Precious photos offer glimpse into old Beijing
Updated: 2013-06-19 10:28
The combined photo taken on June 18, 2013 shows the displayed pictures during a photo exhibition showing the works of Sidney D. Gamble in Beijing, capital of China. The exhibition displayed more than 100 photos taken by Gamble depicting the life of Beijing from 1908 to 1931. [Photo/Xinhua]
Rarely-seen images of China from more than 100 years ago will go on display as part of a new exhibition to be held at the Capital Library of China from June 16 to 30.
"Beijing Through Sidney Gamble's Camera" includes an array of pictures shot by the late photographer in the early 20th century, a turbulent period in Chinese history from which few photos survived.
Zhou Luo, one of the exhibition's curators and a Chinese studies librarian from Duke University, said at the exhibition's opening ceremony that Gamble's multiple roles helped to make the photos more interesting.
"He was not only an amateur photographer, but also a priest, ethnologist and sociologist," she said. "These allowed his photographic work to include different perspectives, from remarkable historic events to people's daily lives."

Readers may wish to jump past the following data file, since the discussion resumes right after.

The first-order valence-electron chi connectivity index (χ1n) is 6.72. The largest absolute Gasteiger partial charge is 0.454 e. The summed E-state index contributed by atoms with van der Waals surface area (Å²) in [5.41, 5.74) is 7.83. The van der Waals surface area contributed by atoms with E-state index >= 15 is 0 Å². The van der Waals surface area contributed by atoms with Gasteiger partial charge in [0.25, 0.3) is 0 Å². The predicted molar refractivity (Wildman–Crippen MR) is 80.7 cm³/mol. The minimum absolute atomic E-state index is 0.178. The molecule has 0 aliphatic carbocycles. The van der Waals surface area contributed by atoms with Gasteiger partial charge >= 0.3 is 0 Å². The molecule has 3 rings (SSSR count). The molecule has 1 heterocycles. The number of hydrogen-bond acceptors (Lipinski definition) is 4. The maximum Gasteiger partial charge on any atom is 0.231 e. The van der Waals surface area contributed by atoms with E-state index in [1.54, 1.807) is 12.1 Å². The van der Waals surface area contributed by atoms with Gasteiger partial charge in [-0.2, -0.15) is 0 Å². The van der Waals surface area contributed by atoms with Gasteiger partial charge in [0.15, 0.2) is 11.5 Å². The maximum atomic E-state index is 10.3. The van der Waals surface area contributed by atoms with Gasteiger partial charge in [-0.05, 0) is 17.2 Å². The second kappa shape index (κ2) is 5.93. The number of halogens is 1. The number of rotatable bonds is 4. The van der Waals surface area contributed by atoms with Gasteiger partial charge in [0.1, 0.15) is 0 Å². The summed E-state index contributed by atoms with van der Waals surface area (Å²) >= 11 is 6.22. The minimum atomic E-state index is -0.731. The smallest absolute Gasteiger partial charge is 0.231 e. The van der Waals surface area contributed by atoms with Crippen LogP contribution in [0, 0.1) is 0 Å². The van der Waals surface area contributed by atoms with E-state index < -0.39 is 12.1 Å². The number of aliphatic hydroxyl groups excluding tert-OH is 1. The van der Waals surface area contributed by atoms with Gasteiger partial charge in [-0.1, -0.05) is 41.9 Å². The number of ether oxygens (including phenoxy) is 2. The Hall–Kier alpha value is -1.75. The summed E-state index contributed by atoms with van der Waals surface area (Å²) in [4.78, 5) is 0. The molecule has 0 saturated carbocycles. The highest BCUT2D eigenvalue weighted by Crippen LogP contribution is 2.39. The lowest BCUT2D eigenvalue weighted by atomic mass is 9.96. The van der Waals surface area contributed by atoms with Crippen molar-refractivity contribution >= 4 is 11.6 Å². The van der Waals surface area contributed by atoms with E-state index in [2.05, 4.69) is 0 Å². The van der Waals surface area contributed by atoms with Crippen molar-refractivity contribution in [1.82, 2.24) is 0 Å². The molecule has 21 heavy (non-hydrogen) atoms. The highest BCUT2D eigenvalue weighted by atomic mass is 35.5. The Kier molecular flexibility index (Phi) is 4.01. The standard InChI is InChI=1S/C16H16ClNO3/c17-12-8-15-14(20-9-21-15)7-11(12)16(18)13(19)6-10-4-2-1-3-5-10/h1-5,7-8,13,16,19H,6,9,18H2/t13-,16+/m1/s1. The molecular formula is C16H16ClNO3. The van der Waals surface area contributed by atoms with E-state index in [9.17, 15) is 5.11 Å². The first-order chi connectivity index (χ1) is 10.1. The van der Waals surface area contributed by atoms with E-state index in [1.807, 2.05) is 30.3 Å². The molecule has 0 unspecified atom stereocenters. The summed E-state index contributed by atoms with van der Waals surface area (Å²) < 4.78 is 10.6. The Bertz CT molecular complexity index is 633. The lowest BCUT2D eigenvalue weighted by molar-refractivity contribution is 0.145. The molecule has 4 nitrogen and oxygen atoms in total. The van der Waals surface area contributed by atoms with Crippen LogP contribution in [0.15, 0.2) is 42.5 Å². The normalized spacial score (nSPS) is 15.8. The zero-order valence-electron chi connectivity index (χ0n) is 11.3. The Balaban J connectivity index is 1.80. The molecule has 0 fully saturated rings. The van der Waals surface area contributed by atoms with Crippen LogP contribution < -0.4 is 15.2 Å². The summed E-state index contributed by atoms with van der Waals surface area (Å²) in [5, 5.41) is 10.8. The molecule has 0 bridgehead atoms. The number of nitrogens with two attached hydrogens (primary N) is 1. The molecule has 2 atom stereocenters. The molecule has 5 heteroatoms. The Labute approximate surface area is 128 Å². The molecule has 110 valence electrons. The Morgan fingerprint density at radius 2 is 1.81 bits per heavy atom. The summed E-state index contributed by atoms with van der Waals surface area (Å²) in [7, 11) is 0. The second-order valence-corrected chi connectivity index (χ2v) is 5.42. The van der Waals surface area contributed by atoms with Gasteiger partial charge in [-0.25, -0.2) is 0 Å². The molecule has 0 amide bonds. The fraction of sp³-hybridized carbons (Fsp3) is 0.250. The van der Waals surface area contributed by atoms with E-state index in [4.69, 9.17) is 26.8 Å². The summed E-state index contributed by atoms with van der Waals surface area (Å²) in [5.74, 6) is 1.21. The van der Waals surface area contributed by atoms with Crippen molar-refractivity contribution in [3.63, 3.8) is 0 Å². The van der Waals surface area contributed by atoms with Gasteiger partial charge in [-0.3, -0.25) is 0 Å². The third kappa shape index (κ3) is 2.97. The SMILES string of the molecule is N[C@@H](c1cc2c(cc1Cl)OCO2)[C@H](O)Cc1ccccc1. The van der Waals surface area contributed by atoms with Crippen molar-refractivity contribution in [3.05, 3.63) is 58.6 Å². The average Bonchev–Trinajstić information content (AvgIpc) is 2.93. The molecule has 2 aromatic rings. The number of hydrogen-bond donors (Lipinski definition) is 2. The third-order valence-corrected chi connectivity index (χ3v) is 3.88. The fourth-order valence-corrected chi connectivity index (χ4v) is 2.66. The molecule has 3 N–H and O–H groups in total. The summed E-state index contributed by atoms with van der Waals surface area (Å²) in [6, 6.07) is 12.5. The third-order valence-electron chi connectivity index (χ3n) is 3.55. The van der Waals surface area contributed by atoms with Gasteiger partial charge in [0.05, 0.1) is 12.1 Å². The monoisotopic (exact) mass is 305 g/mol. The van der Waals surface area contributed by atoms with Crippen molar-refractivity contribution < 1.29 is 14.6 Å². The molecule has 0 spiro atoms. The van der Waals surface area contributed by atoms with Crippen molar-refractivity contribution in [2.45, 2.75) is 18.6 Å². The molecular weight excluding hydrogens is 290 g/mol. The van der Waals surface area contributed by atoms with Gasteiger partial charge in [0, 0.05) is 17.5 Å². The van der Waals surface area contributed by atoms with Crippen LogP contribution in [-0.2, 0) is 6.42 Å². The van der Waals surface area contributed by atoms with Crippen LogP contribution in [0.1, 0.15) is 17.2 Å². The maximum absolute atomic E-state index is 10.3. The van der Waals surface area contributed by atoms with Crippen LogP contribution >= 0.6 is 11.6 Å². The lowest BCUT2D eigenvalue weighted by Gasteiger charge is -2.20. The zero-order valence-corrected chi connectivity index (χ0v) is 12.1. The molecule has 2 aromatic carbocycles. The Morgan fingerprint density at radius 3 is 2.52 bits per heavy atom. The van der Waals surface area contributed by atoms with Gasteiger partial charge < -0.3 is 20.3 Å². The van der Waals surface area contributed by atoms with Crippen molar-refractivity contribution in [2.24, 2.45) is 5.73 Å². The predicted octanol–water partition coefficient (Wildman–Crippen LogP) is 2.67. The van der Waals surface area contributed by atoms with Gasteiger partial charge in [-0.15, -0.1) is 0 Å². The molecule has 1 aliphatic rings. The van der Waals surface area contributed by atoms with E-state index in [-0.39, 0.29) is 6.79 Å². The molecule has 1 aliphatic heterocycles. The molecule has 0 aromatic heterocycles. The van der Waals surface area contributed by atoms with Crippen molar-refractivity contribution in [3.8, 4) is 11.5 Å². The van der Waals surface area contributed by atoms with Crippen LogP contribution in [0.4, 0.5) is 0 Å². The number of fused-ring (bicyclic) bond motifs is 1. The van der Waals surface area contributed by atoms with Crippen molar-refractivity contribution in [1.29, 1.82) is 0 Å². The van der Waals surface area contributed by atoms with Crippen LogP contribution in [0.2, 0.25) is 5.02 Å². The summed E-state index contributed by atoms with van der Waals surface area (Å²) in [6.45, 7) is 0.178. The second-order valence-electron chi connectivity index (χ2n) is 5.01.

Some his photos capture notable events in history, like the May Fourth Movement and the funeral of Dr. Sun Yat-sen. But most of the photos depict ordinary urban people, architecture, religious customs, funerals and festivals, as well as other facets of pre-revolutionary society, Zhou said.
Sidney Gamble, grandson of James Gamble, the founder of Procter & Gamble, took his first picture during a family trip to China in 1908. From 1917 to 1932, he made another three trips to China, visiting several parts of the country. He later published socio-economic writings concerning China, but only a few of the images he took in China appeared in scholarly publications and lectures.
About 15 years after his death, his daughter Catherine Curran found a trove of photo negatives in a closet in the family's home in New York. Stored in rosewood boxes, the negatives were housed in individual paper sleeves and annotated with both typed and handwritten captions.
Trying her best to preserve the negatives, Curran signed an agreement in 2006 to bring the Gamble collection to Duke University. Now, the university holds 5,000 original negatives of Gamble's China photos.
"The university libraries first digitized the highly flammable nitrate negatives and then we spent two summers archiving them," Zhou said. "The most difficult part was clarifying the captions, which often had place names spelled according to old pronunciations."